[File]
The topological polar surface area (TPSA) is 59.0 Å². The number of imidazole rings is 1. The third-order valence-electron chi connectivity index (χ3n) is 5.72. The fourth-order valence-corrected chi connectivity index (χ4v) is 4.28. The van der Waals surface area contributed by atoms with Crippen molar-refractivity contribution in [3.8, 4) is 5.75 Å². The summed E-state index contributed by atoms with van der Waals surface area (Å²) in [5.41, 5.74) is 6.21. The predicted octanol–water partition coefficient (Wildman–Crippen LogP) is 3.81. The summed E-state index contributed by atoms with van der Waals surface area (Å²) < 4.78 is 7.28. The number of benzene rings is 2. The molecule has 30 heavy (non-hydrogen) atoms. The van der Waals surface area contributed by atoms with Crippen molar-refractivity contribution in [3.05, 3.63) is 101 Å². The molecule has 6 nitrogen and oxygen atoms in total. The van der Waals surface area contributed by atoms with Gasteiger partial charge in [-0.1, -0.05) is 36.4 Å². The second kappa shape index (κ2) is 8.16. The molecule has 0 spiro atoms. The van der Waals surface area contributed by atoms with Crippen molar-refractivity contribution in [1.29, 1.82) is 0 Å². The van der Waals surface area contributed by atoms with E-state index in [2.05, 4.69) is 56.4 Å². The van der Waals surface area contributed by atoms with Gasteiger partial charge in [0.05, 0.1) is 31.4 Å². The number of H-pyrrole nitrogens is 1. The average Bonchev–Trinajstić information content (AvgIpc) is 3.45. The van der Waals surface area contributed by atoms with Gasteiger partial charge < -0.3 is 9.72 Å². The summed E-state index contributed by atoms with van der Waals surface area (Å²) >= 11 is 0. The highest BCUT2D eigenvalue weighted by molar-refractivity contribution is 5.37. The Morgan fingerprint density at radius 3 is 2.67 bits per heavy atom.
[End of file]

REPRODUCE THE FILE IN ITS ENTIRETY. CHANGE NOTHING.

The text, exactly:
The topological polar surface area (TPSA) is 59.0 Å². The number of imidazole rings is 1. The third-order valence-electron chi connectivity index (χ3n) is 5.72. The fourth-order valence-corrected chi connectivity index (χ4v) is 4.28. The van der Waals surface area contributed by atoms with Crippen molar-refractivity contribution in [3.8, 4) is 5.75 Å². The summed E-state index contributed by atoms with van der Waals surface area (Å²) in [5.41, 5.74) is 6.21. The predicted octanol–water partition coefficient (Wildman–Crippen LogP) is 3.81. The summed E-state index contributed by atoms with van der Waals surface area (Å²) < 4.78 is 7.28. The number of benzene rings is 2. The molecule has 30 heavy (non-hydrogen) atoms. The van der Waals surface area contributed by atoms with Crippen molar-refractivity contribution in [3.05, 3.63) is 101 Å². The molecule has 6 nitrogen and oxygen atoms in total. The van der Waals surface area contributed by atoms with Gasteiger partial charge in [-0.1, -0.05) is 36.4 Å². The second kappa shape index (κ2) is 8.16. The molecule has 0 spiro atoms. The van der Waals surface area contributed by atoms with Crippen molar-refractivity contribution in [1.29, 1.82) is 0 Å². The van der Waals surface area contributed by atoms with E-state index in [2.05, 4.69) is 56.4 Å². The van der Waals surface area contributed by atoms with Gasteiger partial charge in [0.05, 0.1) is 31.4 Å². The number of H-pyrrole nitrogens is 1. The average Bonchev–Trinajstić information content (AvgIpc) is 3.45. The van der Waals surface area contributed by atoms with Gasteiger partial charge < -0.3 is 9.72 Å². The summed E-state index contributed by atoms with van der Waals surface area (Å²) >= 11 is 0. The highest BCUT2D eigenvalue weighted by molar-refractivity contribution is 5.37. The Morgan fingerprint density at radius 3 is 2.67 bits per heavy atom.